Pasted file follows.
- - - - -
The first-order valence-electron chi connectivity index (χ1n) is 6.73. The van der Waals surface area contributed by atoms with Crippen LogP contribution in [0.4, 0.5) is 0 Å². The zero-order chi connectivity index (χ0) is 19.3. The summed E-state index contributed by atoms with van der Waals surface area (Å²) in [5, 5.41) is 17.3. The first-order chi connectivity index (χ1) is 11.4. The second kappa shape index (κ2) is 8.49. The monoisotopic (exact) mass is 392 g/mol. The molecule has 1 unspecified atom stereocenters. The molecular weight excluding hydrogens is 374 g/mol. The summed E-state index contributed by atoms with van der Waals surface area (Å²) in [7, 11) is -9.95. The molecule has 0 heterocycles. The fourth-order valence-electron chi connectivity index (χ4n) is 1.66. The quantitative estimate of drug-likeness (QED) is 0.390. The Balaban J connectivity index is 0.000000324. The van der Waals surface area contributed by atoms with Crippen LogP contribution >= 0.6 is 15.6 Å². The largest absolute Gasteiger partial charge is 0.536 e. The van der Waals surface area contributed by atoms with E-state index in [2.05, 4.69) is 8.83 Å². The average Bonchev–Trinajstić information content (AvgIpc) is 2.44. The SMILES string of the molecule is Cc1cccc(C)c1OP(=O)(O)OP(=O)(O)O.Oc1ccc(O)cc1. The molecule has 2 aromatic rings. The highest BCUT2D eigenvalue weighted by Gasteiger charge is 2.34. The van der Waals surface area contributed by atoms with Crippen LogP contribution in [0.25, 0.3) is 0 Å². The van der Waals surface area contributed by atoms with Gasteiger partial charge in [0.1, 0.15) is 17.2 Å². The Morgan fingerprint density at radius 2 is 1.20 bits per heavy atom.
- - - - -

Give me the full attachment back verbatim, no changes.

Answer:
The first-order valence-electron chi connectivity index (χ1n) is 6.73. The van der Waals surface area contributed by atoms with Crippen LogP contribution in [0.4, 0.5) is 0 Å². The zero-order chi connectivity index (χ0) is 19.3. The summed E-state index contributed by atoms with van der Waals surface area (Å²) in [5, 5.41) is 17.3. The first-order chi connectivity index (χ1) is 11.4. The second kappa shape index (κ2) is 8.49. The monoisotopic (exact) mass is 392 g/mol. The molecule has 1 unspecified atom stereocenters. The molecular weight excluding hydrogens is 374 g/mol. The summed E-state index contributed by atoms with van der Waals surface area (Å²) in [7, 11) is -9.95. The molecule has 0 heterocycles. The fourth-order valence-electron chi connectivity index (χ4n) is 1.66. The quantitative estimate of drug-likeness (QED) is 0.390. The Balaban J connectivity index is 0.000000324. The van der Waals surface area contributed by atoms with Crippen LogP contribution >= 0.6 is 15.6 Å². The largest absolute Gasteiger partial charge is 0.536 e. The van der Waals surface area contributed by atoms with E-state index in [2.05, 4.69) is 8.83 Å². The average Bonchev–Trinajstić information content (AvgIpc) is 2.44. The SMILES string of the molecule is Cc1cccc(C)c1OP(=O)(O)OP(=O)(O)O.Oc1ccc(O)cc1. The molecule has 2 aromatic rings. The highest BCUT2D eigenvalue weighted by Gasteiger charge is 2.34. The van der Waals surface area contributed by atoms with Crippen LogP contribution in [0.25, 0.3) is 0 Å². The van der Waals surface area contributed by atoms with Gasteiger partial charge in [0.1, 0.15) is 17.2 Å². The Morgan fingerprint density at radius 2 is 1.20 bits per heavy atom.